268 Southern Historical Society Papers.
the youngest, was but fifteen when he enlisted. Calvin, Dick and Charlton were all officers, and there was not one among them who did not do his duty.
Mrs. Morgan was devoted to the Confederate cause, and the death of her sons and son-in-law had a deep effect upon her and affected her health. During the latter part of her life her chief pleasure was found in contemplating the portraits of her sons and General Hill and war relics in her possession, of which she had a large number.
Mrs. Morgan's husband, Calvin C. Morgan, was a brother of Samuel D. Morgan, of Nashville, one of the first merchants of that city. When driven further South by the Federal occupancy of Nashville, Samuel devoted a great deal of time and money to the aid of Tennessee and Kentucky soldiers in the hospitals. Calvin was a highly cultivated and educated man and well known through- out Kentucky.
Mrs. Morgan herself was universally beloved. She was widely known and esteemed, and thoroughly unselfish, with a disposition that endeared her to all with whom she came in contact. Her death causes widespread regret.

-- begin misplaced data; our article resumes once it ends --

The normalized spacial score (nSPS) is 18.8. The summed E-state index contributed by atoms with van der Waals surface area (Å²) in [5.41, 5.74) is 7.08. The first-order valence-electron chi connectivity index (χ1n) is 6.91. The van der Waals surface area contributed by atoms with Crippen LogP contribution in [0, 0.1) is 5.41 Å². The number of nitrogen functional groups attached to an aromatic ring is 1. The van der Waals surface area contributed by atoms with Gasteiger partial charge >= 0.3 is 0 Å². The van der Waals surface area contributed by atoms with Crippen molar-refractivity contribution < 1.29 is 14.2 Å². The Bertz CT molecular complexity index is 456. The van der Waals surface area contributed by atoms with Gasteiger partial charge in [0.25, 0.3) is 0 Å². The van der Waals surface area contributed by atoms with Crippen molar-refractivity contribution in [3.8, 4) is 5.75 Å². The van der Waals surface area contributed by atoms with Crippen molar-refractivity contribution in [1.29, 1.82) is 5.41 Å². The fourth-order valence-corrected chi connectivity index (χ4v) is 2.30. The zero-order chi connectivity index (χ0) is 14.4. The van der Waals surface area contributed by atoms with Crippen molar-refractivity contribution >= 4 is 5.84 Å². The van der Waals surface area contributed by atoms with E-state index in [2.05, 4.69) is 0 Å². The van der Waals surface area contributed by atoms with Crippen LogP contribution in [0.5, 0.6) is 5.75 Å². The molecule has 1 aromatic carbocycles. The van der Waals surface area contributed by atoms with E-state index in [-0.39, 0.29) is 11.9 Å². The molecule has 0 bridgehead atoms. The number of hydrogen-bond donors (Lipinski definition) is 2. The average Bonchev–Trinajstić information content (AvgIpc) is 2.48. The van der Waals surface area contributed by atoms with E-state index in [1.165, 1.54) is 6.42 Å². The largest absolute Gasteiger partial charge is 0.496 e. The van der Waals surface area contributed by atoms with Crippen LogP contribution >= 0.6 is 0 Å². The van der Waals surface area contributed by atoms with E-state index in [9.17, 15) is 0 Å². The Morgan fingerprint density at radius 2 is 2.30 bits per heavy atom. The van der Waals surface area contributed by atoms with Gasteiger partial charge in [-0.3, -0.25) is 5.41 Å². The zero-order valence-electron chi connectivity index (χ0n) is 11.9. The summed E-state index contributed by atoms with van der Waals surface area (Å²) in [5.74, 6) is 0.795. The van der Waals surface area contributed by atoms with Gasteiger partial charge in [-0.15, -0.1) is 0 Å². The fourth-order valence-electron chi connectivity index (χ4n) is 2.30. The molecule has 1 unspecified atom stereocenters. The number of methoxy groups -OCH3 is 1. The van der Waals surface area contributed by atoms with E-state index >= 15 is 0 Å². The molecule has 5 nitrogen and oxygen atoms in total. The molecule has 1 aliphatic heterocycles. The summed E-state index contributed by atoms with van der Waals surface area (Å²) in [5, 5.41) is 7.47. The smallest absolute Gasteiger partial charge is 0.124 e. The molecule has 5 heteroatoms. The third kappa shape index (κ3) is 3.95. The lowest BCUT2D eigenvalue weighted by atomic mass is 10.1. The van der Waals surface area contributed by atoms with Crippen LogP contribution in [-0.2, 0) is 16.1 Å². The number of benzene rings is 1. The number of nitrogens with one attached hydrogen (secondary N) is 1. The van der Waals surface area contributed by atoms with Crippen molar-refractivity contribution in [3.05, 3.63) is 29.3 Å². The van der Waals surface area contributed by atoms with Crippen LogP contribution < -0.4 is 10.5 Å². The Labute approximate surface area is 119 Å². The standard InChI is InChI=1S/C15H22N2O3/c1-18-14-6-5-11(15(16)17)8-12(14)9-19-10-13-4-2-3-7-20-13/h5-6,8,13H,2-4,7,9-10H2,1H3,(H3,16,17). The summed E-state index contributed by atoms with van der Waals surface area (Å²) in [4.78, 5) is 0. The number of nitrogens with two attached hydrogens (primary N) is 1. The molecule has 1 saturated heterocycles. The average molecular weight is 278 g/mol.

Mrs. Duke has gone to Lexington, and General Duke will follow to-day. The funeral will take place from the family residence in Lexington to-morrow afternoon at 4 o'clock, the interment being in the cemetery where General Morgan's remains rest.
[From the Enquirer- Sun, Columbus, Georgia, October 4, 1891.]
The Surrender at Appomattox Courthouse.
A Graphic Narrative by a Participant, How a Merchant of Columbus,
NASHVILLE, TENN., September 30, 1891.
In passing through Virginia en route to New York recently, I met a gentleman, now a minister of the Episcopal church, who during the late war was a captain of artillery in the Confederate army. As we were in a Pullman palace car, dashing along at the rate of thirty miles an hour, the contrast between such a mode of travel and sur- roundings, with the former weary and hungry marches through many of the same places which we observed during the journey, was very impressive. Talk, talk, talk was freely interchanged, and many, many a battle scene recalled, with fresh memories of the ela- tion inspired by the victories won upon the one hand and the sad-